Tuesday, 25 July 2017

A Shout-Out: To The Best Clients Ever

You all know how much I love my cavvies, Ava and Darcy. But it's time I told you why.

I had a difficult week last week. My anxiety triggered a depressive episode so I was missing in action for a few days. Then a client's dog dropped off for boarding turned out to be dangerous, so that had to be (carefully) managed.

Today, I pulled up outside Ava and Darcy's house. I heard barking and shook my head, thinking they had heard me. But it wasn't them, just a neighbour's dog. Sorry, Darcy.

Why do they always suspect me?

I went in, and their wagging and jumping began, but I wasn't jumped on. Ava waited quietly and Darcy wriggled and leaned on the fence, but he did very well for a 9-month old.

The pups toileted where they should and amused themselves while I cleaned, ate and took a breather. I was super impressed that they waited for an invitation before availing of my very-accessible lap when I sat in the lawn chair. That is an impressive feat for my sweet-as-pie lapdog friends!

All dogs are bred for a purpose. Ours is to sit in laps.

To further sweeten the deal, it was a good day for Ava's famous #FOMO (fear of missing out). A handful of kibble in her slow-feeder bowl kept her occupied while I took her brother out for a walk. And 'disaster Darcy' truly is a disaster no more as he walked along, politely greeted a lady who wanted to pat him and waited patiently when I 'parked' his lead under my shoe to chat to a neighbour.

It was the best tonic after a difficult week.

Yes, I'm proud of 'my' pups. But the real credit goes to the humans. Christina and Tim have done a marvellous job at raising these two dogs. They are happy, healthy, friendly and fun to be around. This is thanks to the time they've have put into them. Both working full-time with long hours, you wouldn't think they'd be able to put that work into their dogs.

But Ava and Darcy wouldn't be so good just from my training. Tim's driving the dogs to puppy school and the park, Chris getting up early to take the pups out, diligently bathing, brushing and grooming the dogs so they're used to it. Playing training games and buying endless toys. Their super-sensible attitude, trust in my dog training skills, and willingness to try my suggestions (even the weird ones!) are all what made Ava and Darcy who they are.

Don't listen to her, Darcy. We're naturally this cute.

I have the best job because of your two munchkins, guys. They do you great credit.

Sunday, 9 July 2017

Selfie Sunday

Hi guys!

Today's Selfie Sunday is brought to you by Dodge the part-time Boston terrier, part-time Batman and full-time cutie.

Thursday, 6 July 2017

A Happy Update: In Which Melon and Darcy Work Together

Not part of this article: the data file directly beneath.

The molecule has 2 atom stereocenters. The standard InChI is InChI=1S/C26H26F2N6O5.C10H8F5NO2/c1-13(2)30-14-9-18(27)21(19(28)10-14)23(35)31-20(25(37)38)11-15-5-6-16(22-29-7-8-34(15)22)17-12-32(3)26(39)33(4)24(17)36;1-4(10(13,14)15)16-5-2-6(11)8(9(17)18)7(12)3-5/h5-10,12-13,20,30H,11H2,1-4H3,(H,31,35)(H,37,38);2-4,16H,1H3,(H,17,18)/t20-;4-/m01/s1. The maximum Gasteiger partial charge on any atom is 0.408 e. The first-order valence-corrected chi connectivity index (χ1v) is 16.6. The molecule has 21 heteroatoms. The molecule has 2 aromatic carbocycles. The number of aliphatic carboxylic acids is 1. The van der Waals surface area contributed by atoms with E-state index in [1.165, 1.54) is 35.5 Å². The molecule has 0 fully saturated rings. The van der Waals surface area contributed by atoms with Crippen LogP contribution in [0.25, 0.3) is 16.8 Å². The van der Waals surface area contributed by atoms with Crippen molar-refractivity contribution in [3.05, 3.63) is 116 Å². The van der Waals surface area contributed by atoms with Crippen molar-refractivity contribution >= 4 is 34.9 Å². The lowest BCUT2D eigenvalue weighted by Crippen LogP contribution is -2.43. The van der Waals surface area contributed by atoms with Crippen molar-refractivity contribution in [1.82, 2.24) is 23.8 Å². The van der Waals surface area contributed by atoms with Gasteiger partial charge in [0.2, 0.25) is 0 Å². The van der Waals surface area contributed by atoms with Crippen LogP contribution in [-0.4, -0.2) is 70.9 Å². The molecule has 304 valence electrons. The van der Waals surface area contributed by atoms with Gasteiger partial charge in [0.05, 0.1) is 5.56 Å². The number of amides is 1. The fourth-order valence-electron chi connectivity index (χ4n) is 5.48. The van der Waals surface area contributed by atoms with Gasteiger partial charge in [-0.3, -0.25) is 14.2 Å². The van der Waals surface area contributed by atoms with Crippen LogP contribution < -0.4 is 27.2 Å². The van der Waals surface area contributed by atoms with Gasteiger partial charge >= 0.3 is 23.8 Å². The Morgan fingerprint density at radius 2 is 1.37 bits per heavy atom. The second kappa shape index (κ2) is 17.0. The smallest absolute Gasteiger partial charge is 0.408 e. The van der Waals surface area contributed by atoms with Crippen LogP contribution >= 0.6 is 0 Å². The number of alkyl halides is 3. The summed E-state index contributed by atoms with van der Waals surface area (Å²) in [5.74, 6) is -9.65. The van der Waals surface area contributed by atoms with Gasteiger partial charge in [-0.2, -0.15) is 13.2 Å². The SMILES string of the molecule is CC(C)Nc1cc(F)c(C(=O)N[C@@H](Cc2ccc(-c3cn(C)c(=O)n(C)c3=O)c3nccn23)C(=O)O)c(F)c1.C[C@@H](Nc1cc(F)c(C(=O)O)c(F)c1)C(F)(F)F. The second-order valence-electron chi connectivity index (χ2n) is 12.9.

So you guys know that 8-month-old Darcy has a problem with walking on the lead*. Meaning, all he wants to do is rush over to anything and everything, be it animal (human, canine or avian), plant, rock or... plain air, as far as I can tell!

Your point?

And all I, Melon, want to do, is walk down the street without the pup running onto the road, leaping after birds or scrambling into the bush... is that too much to ask?

Hey, what's over there?

I was really beginning to think it was. So much that I suggested his humans buy some equipment to reduce his pulling (like a head halter -- not that I've ever seen a cavalier in one!).

But I also didn't want to let this defeat me. Call myself a dog trainer, and can't even teach a ~5kg puppy to walk on a lead? (Size doesn't directly affect trainability, but it does affect ability to hold onto a pulling dog!) So for the past fortnight or so I've tried to take Darcy for at least a ten to fifteen minute walk every time I visited. Why such a short walk? Because my patience for stopping and starting wears off after about ten minutes!

Seriously. Why are we stopping again?

But it turns out that patience in the form of a little each day has made a difference -- I think. I don't want to speak too soon, but I feel Darcy is finally showing some improvement in the skill of what we trainers call 'loose lead walking'. As in, he can sometimes walk down the road like a 'normal' dog...

Here's a tiny snippet of our walk today.

In the middle you see a glimpse of what our 'walks' have looked like for the past 6 months, but you can see that he can also walk much, much better too!

Walking near people, dogs or his sister are still out of the question, but hey, I'm just thrilled to see progress!

I'm proud of myself as well as this kid and can't wait to see where else we can go -- figuratively and literally!

* lead = Australian for leash, guys. Or "the string", as Darcy called it.